November 10, 1932–February 12, 2007
BY KENT J. BRADFORD
SHANG FA YANG WILL BE REMEMBERED as the plant biochemist who elucidated the pathway for the biological synthesis of ethylene, a plant growth-regulating hormone. Ethylene, a simple compound containing two carbon and four hydrogen atoms, was known already in the early 20th century to elicit abnormal growth in plants and to hasten the ripening of fruits. This remained somewhat a curiosity associated with leaking gas mains until it was shown in the 1930s that plants produce ethylene and that it is broadly involved in regulating plant growth and development, including seed germination, root and shoot growth, responses to environmental stresses, flowering, fruit ripening, and senescence or death of plant tissues and organs. The fact that ethylene is a gaseous compound made it unique among plant hormones, and it was of considerable interest to understand the mechanism and biochemical pathways by which plants produced the compound.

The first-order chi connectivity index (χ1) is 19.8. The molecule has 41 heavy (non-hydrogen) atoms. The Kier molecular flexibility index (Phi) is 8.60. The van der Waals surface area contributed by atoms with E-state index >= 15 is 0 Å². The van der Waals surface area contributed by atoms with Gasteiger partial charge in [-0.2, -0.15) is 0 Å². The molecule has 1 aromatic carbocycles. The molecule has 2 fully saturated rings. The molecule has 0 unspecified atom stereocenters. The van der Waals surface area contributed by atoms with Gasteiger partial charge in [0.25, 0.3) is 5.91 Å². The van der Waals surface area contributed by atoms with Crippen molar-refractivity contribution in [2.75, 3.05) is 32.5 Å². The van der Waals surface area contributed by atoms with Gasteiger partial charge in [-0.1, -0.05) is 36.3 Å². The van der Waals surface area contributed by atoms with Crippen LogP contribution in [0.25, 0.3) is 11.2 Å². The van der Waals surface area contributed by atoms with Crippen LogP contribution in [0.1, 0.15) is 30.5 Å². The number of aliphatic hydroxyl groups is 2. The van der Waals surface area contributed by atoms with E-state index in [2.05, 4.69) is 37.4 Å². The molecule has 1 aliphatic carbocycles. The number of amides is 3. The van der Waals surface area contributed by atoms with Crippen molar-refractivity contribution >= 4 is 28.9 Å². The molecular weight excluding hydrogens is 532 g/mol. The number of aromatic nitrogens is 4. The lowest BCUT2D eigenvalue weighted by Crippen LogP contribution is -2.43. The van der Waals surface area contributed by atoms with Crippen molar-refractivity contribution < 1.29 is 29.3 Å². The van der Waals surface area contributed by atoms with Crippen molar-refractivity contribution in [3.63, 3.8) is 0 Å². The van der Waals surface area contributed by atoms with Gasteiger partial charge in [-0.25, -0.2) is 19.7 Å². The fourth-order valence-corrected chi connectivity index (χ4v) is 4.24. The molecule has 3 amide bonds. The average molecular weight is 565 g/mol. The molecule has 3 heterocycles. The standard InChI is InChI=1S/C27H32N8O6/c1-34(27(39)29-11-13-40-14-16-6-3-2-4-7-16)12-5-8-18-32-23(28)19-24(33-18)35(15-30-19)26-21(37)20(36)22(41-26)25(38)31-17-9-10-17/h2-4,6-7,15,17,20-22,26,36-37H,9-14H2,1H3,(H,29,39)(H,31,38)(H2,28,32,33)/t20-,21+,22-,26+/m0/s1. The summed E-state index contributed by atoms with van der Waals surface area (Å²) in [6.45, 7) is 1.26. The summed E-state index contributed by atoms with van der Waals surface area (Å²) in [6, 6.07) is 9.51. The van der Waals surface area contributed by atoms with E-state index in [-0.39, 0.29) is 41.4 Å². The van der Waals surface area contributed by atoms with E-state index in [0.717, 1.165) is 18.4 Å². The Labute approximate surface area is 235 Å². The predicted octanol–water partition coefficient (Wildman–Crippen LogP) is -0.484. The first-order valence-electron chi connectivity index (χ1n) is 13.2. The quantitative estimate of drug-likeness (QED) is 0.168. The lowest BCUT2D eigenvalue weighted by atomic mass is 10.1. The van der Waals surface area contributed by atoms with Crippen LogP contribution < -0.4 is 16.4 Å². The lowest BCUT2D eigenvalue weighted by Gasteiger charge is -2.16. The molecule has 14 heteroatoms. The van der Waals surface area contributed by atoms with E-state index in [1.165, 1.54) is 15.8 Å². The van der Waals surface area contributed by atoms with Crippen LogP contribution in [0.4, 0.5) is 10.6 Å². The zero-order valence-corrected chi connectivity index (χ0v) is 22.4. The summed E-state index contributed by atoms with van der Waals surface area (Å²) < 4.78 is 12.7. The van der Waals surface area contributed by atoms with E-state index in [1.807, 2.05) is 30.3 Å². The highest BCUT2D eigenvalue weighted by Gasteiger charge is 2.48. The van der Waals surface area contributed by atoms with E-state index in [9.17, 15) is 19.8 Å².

At the time Yang entered the field there was some evidence that the amino acid methionine could be a precursor for ethylene production, and various in vitro systems were being explored to convert this and other potential precursors into ethylene. Yang contributed significantly to these studies, using his knowledge of chemistry to explore different reaction